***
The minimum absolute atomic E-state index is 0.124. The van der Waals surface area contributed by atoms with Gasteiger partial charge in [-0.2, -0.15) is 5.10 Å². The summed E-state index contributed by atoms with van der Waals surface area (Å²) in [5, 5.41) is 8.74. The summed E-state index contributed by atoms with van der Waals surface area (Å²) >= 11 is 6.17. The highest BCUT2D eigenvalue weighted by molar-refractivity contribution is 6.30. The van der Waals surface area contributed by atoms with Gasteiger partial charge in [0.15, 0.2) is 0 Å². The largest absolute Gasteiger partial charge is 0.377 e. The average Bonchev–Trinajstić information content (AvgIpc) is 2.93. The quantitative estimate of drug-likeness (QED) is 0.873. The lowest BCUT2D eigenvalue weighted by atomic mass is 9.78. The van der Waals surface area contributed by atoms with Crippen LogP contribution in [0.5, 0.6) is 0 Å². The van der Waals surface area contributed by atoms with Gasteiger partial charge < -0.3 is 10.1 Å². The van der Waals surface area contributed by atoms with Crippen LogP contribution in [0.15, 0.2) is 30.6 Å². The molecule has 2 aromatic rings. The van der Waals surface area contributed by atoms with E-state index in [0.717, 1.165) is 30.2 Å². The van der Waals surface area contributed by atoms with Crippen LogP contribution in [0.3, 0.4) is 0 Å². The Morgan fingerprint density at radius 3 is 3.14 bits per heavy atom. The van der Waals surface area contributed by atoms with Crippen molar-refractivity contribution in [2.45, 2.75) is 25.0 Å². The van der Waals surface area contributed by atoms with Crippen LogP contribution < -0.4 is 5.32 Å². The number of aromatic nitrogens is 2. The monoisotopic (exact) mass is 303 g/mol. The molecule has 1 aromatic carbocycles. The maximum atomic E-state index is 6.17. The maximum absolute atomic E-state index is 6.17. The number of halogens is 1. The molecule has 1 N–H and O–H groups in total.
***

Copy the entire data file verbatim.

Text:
The minimum absolute atomic E-state index is 0.124. The van der Waals surface area contributed by atoms with Gasteiger partial charge in [-0.2, -0.15) is 5.10 Å². The summed E-state index contributed by atoms with van der Waals surface area (Å²) in [5, 5.41) is 8.74. The summed E-state index contributed by atoms with van der Waals surface area (Å²) >= 11 is 6.17. The highest BCUT2D eigenvalue weighted by molar-refractivity contribution is 6.30. The van der Waals surface area contributed by atoms with Gasteiger partial charge in [0.15, 0.2) is 0 Å². The largest absolute Gasteiger partial charge is 0.377 e. The average Bonchev–Trinajstić information content (AvgIpc) is 2.93. The quantitative estimate of drug-likeness (QED) is 0.873. The lowest BCUT2D eigenvalue weighted by atomic mass is 9.78. The van der Waals surface area contributed by atoms with Crippen LogP contribution in [0.5, 0.6) is 0 Å². The van der Waals surface area contributed by atoms with Gasteiger partial charge < -0.3 is 10.1 Å². The van der Waals surface area contributed by atoms with Crippen LogP contribution in [0.15, 0.2) is 30.6 Å². The molecule has 2 aromatic rings. The van der Waals surface area contributed by atoms with E-state index in [0.717, 1.165) is 30.2 Å². The van der Waals surface area contributed by atoms with Crippen LogP contribution in [0.3, 0.4) is 0 Å². The Morgan fingerprint density at radius 3 is 3.14 bits per heavy atom. The van der Waals surface area contributed by atoms with Crippen molar-refractivity contribution in [2.45, 2.75) is 25.0 Å². The van der Waals surface area contributed by atoms with Crippen LogP contribution < -0.4 is 5.32 Å². The number of aromatic nitrogens is 2. The monoisotopic (exact) mass is 303 g/mol. The molecule has 1 aromatic carbocycles. The maximum atomic E-state index is 6.17. The maximum absolute atomic E-state index is 6.17. The number of halogens is 1. The molecule has 1 N–H and O–H groups in total.